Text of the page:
A graphic entitled “The Illusion of Choice” has been circulating among those keen to expose the interconnectedness of many of the brands available to consumers:

“Interconnectedness” might be a nice way of putting it, for some.

That’s because this graphic plays into the misplaced alarm that has led some consumers to believe that they can only buy eggs from the co-op within a 2-mile radius of their green home. And only then if they’ve kept tabs on the happiness and exercise habits of the chicken its whole life. [See the Business Insider article entitled “These 10 Corporations Control Almost Everything You Buy.”]

Of course, a consumer is free to choose that option, and to pay a premium price to boot.

But if only these consumers focused on preventing the obstruction of consumer choice,  we might be onto something.

Milton Friedman counseled that the best way to increase competition and decrease the threat of the conglomerate is to have complete free trade. And that while “conglomerates are not very attractive,” they are not the same thing as a government conglomerate:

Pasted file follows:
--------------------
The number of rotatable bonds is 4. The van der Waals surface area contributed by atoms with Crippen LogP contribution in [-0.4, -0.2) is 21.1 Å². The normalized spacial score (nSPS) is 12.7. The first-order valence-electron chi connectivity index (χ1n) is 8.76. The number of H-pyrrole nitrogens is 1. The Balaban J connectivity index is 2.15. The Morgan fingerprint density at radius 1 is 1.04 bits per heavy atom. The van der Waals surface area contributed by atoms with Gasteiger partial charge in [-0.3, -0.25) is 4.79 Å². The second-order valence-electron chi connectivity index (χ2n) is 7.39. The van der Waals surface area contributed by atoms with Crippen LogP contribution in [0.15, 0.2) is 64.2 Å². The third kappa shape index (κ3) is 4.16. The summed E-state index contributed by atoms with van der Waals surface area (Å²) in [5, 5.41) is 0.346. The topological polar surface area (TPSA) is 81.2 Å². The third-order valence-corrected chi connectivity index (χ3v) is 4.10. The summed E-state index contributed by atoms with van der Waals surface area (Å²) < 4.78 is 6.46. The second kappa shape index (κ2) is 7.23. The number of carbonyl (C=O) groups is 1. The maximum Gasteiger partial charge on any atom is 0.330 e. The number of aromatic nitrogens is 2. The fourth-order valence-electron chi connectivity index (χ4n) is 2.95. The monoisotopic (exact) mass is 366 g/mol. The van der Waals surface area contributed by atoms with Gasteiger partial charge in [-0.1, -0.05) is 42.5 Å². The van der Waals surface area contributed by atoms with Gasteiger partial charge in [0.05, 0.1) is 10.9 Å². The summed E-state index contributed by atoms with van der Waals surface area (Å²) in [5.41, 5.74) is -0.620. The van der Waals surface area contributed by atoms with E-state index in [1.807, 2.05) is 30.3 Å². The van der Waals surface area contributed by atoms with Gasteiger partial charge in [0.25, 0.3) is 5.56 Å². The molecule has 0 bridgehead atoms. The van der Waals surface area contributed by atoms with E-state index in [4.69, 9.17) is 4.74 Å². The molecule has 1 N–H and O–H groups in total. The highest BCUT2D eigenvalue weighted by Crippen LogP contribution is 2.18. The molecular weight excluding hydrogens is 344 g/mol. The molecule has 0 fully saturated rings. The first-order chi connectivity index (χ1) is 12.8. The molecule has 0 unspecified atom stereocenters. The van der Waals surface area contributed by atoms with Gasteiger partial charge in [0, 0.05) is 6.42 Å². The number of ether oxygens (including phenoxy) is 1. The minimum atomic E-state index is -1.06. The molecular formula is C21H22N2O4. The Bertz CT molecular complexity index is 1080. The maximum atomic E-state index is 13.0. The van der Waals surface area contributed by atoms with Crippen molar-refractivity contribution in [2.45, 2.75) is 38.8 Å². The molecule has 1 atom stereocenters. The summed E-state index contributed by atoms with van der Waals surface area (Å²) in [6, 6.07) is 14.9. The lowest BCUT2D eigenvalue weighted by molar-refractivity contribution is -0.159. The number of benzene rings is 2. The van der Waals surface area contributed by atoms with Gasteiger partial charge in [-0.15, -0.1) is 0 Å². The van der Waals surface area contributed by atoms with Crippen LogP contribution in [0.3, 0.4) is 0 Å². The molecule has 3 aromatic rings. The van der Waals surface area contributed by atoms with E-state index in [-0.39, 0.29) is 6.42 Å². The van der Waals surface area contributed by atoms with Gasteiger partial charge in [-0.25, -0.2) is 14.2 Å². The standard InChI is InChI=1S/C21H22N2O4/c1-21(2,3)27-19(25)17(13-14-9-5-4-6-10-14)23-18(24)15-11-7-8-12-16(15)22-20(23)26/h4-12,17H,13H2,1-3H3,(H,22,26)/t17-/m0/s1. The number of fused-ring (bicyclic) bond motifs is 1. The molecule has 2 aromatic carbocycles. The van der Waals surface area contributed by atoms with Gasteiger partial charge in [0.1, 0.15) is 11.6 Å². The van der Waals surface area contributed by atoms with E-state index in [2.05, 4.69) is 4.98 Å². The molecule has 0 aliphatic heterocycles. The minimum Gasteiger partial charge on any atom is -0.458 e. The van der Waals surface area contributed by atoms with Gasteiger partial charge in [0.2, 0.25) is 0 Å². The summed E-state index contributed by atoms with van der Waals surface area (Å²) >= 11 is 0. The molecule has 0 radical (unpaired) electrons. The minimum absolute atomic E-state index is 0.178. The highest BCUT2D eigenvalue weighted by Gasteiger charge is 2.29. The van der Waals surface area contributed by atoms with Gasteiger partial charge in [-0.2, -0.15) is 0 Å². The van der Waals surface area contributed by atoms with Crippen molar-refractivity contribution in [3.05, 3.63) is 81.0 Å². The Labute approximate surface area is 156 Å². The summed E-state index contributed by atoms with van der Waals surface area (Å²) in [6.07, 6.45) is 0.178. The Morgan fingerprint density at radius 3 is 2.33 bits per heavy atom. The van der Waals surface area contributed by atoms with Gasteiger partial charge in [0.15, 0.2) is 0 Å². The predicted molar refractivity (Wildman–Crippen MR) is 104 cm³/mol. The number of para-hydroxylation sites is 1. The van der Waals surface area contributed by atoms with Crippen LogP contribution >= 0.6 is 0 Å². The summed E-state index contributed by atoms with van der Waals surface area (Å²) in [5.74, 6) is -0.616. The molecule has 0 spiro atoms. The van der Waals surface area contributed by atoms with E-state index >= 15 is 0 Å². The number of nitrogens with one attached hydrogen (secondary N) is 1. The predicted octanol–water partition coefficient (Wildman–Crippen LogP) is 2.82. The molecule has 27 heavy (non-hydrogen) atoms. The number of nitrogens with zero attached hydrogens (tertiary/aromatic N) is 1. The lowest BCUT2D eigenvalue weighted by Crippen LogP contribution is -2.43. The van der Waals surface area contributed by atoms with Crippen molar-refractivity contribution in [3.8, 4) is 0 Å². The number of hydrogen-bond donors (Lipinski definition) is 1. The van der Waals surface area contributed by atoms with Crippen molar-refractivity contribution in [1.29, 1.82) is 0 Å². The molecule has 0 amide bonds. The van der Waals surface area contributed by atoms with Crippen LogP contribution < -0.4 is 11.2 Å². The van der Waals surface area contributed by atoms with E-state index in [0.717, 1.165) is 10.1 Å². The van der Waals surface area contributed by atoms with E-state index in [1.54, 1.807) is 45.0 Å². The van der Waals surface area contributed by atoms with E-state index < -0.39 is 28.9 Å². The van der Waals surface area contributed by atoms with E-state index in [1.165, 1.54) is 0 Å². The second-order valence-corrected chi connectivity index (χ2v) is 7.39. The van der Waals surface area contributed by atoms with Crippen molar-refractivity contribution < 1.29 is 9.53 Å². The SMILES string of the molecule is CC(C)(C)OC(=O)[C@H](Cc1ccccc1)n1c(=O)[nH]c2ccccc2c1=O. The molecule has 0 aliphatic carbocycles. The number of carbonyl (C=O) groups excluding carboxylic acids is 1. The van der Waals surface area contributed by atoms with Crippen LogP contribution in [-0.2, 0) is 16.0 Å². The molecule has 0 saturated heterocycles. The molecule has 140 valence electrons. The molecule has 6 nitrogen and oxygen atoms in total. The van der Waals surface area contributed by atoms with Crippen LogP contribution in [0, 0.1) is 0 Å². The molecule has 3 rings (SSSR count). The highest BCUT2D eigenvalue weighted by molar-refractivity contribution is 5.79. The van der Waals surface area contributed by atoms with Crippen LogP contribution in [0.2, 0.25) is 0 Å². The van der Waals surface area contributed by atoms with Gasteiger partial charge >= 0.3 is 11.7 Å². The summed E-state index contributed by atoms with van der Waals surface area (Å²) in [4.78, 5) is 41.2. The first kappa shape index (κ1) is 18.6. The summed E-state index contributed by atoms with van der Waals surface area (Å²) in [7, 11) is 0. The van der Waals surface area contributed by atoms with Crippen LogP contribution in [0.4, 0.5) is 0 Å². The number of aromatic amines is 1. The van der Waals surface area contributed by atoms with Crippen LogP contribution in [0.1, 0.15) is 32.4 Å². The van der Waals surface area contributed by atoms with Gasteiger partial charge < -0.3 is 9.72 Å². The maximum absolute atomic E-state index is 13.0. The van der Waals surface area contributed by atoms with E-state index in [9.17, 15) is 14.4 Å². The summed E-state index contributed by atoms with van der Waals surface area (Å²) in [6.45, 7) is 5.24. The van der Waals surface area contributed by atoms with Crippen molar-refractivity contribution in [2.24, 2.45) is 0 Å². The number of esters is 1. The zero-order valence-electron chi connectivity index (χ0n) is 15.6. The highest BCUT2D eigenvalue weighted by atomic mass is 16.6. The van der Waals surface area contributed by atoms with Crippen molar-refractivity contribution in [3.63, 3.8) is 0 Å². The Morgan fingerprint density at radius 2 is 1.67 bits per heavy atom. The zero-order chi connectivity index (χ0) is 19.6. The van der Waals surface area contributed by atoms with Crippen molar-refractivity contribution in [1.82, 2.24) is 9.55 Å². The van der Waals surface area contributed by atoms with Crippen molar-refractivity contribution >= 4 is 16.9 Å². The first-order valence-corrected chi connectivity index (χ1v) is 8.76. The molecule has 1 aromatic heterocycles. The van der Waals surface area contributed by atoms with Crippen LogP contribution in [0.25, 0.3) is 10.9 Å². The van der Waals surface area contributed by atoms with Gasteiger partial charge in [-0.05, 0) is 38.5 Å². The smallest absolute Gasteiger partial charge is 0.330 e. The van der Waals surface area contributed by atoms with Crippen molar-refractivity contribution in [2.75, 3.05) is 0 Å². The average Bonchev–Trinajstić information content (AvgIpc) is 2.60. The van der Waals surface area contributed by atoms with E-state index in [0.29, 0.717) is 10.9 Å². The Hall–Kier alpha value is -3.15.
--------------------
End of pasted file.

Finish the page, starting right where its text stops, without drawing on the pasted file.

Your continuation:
It’s government measures that have promoted conglomerates….

The best things you can do are first to have complete free trade so you can have conglomerates in other countries compete with conglomerates in this country….

Conglomerates are not very attractive, I’d much rather have a lot of small enterprises. But there’s all the difference in the world between a private conglomerate and a government conglomerate. In general, the government conglomerate can get money from you without your agreeing to give it to them….so bad as private conglomerates are, they’re less bad than one of the alternatives….

Now, what would a similar graphic of the government conglomerate look like. Even, the political system? Where is the real illusion of choice?